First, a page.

Wonder of wonders — it’s actually hot and sunny in London! This unaccustomed blessing means that you need to pay extra attention to hydration when practicing hot yoga. The amount of water and electrolytes you need is going to increase as you sweat more outside of the studio, even if you don’t feel thirsty. Coconut water is the best source of electrolytes so stock up!
There is a useful article on Mind Body Green about proper hydration and replenishment for hot yogis. I’ve quoted a couple of key points below and you can click the link for the full article.
How can you tell if a student is not properly hydrated in class?
When a student is having a hard time in general, this can be a sign of dehydration and/or loss of electrolytes. Signs are: tiredness, dizziness, they’re not sweating enough, and /or their muscles are cramping.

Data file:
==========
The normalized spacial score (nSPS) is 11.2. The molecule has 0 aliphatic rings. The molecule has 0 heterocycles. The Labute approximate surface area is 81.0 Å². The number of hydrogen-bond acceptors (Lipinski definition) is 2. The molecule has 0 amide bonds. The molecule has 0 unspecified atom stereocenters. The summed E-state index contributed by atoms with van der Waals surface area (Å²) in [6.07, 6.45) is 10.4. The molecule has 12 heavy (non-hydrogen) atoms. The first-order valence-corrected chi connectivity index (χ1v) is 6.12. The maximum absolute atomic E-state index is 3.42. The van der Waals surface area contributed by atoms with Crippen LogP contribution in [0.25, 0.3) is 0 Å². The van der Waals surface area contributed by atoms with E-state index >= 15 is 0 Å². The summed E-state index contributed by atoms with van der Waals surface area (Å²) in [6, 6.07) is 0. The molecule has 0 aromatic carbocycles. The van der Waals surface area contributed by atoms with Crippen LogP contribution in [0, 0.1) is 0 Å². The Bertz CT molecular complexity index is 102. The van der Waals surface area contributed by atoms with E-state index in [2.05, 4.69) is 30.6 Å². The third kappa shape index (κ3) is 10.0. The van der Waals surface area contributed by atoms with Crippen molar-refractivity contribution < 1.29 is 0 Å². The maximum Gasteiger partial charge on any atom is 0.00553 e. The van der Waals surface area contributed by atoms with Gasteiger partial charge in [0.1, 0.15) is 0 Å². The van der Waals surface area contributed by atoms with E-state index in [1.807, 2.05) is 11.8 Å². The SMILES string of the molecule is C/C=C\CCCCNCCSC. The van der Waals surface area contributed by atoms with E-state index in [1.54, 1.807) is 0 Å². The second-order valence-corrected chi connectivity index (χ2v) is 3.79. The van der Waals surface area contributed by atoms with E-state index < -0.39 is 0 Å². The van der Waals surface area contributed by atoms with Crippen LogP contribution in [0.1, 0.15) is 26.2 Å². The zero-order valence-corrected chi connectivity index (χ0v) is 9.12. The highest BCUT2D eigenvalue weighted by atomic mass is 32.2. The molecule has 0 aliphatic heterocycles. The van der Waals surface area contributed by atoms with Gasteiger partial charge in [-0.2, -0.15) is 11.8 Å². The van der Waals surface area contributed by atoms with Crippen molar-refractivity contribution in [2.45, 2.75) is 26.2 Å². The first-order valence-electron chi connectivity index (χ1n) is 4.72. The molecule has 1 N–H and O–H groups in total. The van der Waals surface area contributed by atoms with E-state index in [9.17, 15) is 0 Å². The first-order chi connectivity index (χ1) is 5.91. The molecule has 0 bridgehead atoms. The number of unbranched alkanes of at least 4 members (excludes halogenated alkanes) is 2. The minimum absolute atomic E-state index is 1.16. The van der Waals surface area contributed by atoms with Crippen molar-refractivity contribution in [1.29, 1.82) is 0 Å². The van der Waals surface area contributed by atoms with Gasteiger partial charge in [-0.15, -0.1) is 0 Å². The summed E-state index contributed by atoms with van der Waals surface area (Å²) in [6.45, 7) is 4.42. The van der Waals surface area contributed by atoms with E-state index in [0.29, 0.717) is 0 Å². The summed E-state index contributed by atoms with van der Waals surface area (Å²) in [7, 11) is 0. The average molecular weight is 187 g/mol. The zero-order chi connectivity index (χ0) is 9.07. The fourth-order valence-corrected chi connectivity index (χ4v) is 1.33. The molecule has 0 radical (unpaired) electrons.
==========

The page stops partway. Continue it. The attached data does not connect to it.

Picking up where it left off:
What would you recommend to a hot yoga student in terms of replenishment if they are only hydrating with water during a summer practice?
If you’re practicing hot yoga, like the Bikram series, you cannot properly hydrate with just water, especially in the summer.
Electrolytes are charged molecules (positive or negative) that become active in water. They conduct electricity in the body and are instrumental for transmitting signals. They regulate, among other things: muscle contraction, heart rate, balance of body fluid, and pH levels. They affect all organs and systems in the body.
The body needs the right balance of water AND electrolytes for communication signals to be sent throughout the body. For example, if you are depleted in sodium or potassium, the signal from the nervous system cannot reach the muscle cell. This results in muscle cramping.
What should we include in our food diet to help along hydration?
Foods high in water: fruit and veggies, especially. Avoid caffeine (try decaf!), alcohol, and starches as they are dehydrating.